‘So much of it is a con’: Confessions of a veteran ad tech developer
This article is part of our Confessions series, in which we trade anonymity for candor to get an unvarnished look at the people, processes and problems inside the industry. More from the series →
Programmatic has been extolled for its efficiency, but for the latest in our anonymous Confessions series, we talked to a skeptical digital industry vet who has helped build and manage tech stacks. The source said publisher-reported impressions are misleading, industry groups are self-interested and the supply chain continues to be maligned by bad incentives.
Here are the excerpts, edited for clarity.
How do you feel about the state of advertising?
So much of it is a con. I have been in this forever, for almost 20 years, and I do know what is going on. And I know that no one calls bullshit on bullshit.
Are you implying that people don’t want to address major problems?
Yes. To give you an example, I was in a meeting and said, “Everything is cookie-based, what happens when you delete the cookies?” The reaction I got was worse than if someone had farted in an elevator.
Is there anything in particular that irritates you?
People buy traffic through ad networks and they run full-page prompts. On these full-page prompts, underneath the window you’re on, they pop another window and it may or may not be visible. That window has an autoplay video player in it with the sound turned off. And that is one of the simplest way to rack up traffic.
You sound skeptical of traffic statistics.
If you take the amount of traffic that is out there, and you look at the amount of traffic that is not parsed to Google, there is just not enough inventory in the world to back up all these impressions that publishers say they’re getting.
What drives this behavior? Misaligned incentives?
Absolutely. There are companies that are buying and selling within the same organization. If you are running the tech and paying off the third party doing the measurement, think about how it leaves itself open. I think there are a lot of people in on the con. They can take, maybe, 10 percent of the orange and squeeze it.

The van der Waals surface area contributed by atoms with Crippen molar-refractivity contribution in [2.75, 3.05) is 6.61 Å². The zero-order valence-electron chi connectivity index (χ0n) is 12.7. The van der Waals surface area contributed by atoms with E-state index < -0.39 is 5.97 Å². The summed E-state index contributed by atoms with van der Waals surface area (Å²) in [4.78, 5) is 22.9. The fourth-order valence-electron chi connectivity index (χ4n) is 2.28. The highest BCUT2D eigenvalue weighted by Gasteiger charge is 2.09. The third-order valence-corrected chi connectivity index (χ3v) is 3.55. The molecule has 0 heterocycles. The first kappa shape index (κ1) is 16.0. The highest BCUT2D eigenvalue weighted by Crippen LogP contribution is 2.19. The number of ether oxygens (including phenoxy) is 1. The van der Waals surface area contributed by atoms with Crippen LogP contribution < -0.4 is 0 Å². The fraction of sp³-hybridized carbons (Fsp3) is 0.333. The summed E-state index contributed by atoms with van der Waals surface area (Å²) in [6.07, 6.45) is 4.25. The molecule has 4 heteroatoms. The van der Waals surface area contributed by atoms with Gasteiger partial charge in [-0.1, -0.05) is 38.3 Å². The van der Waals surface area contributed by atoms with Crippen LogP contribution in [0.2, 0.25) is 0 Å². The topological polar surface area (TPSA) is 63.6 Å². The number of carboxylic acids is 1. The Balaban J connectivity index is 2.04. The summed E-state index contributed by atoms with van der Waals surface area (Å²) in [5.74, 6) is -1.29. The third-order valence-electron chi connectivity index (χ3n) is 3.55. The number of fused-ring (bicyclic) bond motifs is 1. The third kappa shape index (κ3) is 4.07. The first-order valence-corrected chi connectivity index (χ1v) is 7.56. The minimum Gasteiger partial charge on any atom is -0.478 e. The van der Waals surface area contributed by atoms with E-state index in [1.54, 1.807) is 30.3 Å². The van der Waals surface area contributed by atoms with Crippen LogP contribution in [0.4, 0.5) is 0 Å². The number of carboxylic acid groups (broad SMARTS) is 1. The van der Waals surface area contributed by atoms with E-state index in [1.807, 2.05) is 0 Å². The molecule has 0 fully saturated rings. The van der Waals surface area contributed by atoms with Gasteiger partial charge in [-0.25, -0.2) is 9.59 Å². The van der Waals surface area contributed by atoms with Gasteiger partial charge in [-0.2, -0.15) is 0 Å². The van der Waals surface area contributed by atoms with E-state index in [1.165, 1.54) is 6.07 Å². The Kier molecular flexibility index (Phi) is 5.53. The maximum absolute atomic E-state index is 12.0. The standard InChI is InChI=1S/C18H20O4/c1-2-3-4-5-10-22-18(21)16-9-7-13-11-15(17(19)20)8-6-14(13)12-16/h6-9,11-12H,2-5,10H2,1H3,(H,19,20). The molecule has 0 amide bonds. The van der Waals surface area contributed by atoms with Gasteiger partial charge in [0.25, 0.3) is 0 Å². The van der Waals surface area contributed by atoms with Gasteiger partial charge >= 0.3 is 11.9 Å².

What makes you so certain that all this fraud is going on?
People like to compare ad tech to fintech. But if you take a look at how all the stock trades are done and regulated, you realize that people have still found ways to get ahead of the tunnel and the bidding system. If advertising is treating itself as that type of commodity, you know that same sort of shenanigans is going on as well.
Do you think marketers contribute to these antics?
I do. You are aware that there is payola out the ass, right? They call it rebates.
Could industry groups help stop this from happening?
There is this understanding that the IAB is a legitimate organization to control media and facilitate best practices. But the publishers, advertisers and tech firms, the big guys, all pay for this organization to be there. Meanwhile, this organization has yet to establish standards on how many ad units you can have on a page or how many server calls you can make.
But they did set a viewability standard.
They are saying one second is a viewability number. A human doesn’t see anything in one second. It takes you a second to react to anything. Where the fuck is the common sense in that? It should at least be five seconds.
More in Marketing
In the packed DealBook conference in New York yesterday, owner Elon Musk bluntly told them to shove it.
WorkTok, or CareerTok, is in full force. Combined, those hashtags on TikTok have over four billion views and it is benefiting Gen Z.
In this week’s Digiday+ Research Briefing, we examine how brands have been upping their TikTok investments this holiday season, how Lyft and the MSG Sphere are positioning themselves as ad opportunities beyond OOH, and how publishers are committing to building their events businesses in 2024, as seen in recent data from Digiday+ Research.